The Federal Government & the Australian Taxation Office (ATO) continued to alienate themselves from the business sector last week with the Tax Office releasing its final ruling on discretionary trusts distributing surplus income to corporate beneficiaries.
From a business perspective where businesses are owned by a family trust (one of the most common ownership structures for SME’s in Australia), profits that have previously been reinvested for capital expenditure, expansion and debt reduction may now be taxed at the 46.5% penalty tax rate.
The ATO has adopted this approach despite objections from accountants’ representative bodies. The implications for the SME sector already struggling in a “stimulus free trading period”, for job opportunities within the sector and for a recovering economy are patently obvious. Further, it casts doubt over strategic planning for the SME sector where, advice on structuring for a SME given in November, 2009 will be vastly different to that given post last week’s ATO announcement.
Worse still, since the draft ruling in November, 2009, there have been numerous submissions to the ATO and articles written outlining all of the reasons the ATO position is wrong under the law. Accountants therefore suspect that at some stage this issue will be decided by the courts which, in the meantime, means that the SME sector continues to struggle under this period of uncertainty.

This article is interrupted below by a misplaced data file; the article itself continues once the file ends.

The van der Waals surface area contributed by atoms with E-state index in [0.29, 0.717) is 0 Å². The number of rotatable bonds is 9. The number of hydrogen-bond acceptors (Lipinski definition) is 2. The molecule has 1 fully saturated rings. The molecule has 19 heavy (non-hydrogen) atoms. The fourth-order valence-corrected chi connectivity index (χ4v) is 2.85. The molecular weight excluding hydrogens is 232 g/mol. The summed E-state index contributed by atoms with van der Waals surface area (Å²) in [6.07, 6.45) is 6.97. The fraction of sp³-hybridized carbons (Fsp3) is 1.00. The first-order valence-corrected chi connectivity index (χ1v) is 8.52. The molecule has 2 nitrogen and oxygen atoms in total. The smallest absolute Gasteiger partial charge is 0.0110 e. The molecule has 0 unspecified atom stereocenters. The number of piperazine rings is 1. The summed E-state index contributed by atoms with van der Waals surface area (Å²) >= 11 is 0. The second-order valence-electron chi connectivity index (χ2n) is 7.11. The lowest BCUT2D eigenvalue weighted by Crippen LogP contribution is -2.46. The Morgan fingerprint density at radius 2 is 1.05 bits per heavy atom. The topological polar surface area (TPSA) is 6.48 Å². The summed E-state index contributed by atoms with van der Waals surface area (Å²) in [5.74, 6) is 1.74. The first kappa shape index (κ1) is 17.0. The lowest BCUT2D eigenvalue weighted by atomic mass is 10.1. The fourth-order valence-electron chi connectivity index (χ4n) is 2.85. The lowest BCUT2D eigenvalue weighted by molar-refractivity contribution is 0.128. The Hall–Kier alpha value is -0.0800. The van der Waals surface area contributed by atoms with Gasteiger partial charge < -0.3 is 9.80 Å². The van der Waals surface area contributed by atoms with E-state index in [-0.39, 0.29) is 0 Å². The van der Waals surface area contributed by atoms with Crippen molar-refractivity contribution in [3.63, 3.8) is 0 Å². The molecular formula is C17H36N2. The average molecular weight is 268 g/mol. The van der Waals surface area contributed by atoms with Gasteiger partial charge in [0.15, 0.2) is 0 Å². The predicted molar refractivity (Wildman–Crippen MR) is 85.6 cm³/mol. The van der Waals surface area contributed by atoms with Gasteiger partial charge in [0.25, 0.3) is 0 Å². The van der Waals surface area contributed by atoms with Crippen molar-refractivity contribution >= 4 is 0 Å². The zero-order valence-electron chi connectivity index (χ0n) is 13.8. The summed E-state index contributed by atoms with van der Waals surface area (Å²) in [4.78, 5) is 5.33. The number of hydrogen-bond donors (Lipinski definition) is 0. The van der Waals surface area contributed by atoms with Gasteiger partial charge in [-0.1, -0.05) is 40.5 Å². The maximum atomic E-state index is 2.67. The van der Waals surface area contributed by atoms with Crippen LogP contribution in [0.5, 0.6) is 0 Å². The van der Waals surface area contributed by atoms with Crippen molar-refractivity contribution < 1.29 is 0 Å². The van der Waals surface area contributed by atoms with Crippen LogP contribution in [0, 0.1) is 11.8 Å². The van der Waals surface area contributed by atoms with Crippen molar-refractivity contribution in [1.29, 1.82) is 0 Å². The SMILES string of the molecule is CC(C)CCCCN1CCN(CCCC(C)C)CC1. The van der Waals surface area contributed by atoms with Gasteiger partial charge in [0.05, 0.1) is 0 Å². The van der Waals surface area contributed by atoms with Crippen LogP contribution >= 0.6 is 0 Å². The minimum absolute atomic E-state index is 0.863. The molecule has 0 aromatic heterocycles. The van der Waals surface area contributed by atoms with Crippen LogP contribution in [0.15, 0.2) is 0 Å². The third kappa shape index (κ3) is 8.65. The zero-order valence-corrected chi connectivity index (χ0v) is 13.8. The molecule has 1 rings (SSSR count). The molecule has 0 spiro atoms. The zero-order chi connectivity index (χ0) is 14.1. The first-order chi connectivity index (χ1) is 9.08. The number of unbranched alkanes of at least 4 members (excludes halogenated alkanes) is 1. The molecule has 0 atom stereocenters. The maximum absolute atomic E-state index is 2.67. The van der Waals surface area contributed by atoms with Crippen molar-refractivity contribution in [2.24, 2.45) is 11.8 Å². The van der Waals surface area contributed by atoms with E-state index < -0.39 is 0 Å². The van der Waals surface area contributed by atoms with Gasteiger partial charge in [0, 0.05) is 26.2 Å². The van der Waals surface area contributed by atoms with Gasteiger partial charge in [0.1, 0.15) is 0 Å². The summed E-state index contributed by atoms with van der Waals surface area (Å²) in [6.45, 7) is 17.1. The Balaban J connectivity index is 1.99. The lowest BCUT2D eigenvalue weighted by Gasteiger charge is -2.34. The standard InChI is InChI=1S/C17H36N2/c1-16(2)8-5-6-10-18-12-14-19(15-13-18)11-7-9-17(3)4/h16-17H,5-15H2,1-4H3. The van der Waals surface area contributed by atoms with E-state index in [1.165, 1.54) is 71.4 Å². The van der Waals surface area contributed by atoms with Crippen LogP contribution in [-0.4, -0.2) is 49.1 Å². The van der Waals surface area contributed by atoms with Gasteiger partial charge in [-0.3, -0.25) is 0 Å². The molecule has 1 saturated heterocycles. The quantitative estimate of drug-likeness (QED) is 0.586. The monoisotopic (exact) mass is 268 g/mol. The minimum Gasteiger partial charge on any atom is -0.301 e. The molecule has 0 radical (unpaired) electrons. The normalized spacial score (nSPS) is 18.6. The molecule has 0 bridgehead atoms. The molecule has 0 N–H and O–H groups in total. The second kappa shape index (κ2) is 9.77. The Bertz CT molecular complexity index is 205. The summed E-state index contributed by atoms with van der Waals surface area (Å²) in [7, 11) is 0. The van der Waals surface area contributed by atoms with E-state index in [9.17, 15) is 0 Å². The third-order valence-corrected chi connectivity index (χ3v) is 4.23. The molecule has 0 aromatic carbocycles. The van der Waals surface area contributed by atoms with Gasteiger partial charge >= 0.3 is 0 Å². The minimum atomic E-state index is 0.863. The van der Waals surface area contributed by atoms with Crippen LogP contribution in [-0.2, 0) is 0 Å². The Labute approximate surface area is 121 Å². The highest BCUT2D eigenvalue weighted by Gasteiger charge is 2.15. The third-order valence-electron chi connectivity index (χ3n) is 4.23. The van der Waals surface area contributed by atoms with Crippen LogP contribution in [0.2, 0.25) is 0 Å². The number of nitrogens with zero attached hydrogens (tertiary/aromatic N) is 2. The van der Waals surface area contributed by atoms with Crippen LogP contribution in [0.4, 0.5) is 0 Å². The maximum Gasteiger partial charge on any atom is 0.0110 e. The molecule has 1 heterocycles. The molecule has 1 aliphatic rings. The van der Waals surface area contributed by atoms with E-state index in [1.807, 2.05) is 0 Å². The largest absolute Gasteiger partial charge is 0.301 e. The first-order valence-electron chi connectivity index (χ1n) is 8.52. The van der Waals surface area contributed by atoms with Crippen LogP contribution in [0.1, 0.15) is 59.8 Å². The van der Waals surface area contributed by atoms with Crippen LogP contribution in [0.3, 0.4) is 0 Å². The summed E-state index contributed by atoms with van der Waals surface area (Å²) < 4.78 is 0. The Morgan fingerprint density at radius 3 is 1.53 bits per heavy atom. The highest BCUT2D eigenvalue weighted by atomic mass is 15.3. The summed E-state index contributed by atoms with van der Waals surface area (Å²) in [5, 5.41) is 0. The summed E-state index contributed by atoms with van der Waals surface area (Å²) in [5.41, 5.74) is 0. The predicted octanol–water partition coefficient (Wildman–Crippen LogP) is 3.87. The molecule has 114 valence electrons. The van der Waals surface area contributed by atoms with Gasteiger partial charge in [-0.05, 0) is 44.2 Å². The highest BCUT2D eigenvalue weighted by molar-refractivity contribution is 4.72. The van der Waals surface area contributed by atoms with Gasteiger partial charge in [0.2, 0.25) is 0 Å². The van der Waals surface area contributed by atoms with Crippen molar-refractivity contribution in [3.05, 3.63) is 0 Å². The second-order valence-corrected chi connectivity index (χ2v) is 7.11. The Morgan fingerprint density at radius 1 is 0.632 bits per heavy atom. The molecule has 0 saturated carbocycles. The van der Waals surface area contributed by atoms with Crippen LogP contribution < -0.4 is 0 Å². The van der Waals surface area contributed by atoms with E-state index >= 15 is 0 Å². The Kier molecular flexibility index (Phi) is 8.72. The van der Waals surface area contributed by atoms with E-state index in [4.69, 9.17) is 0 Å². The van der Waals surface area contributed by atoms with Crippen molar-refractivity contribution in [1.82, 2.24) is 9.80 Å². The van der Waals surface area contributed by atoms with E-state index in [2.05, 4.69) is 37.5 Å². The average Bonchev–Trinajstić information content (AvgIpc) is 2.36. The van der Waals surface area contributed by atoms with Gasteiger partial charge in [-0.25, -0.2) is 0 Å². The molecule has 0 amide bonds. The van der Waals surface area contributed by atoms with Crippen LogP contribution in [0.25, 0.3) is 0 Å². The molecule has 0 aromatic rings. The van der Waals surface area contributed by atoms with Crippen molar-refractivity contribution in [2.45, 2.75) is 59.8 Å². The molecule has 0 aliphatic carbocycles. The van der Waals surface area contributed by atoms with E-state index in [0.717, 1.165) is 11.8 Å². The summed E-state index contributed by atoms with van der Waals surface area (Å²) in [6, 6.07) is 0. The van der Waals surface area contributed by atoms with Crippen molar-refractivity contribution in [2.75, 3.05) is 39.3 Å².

The logical outcome from the ATO position is that an already struggling SME sector may need to under go a costly restructuring process to enable it to meet changing capital expenditure needs, employ Australians and compete in the commercial market place.
For more details about the ATO Bamford decision read our earlier article here.
This is a guest post from RSM Bird Cameron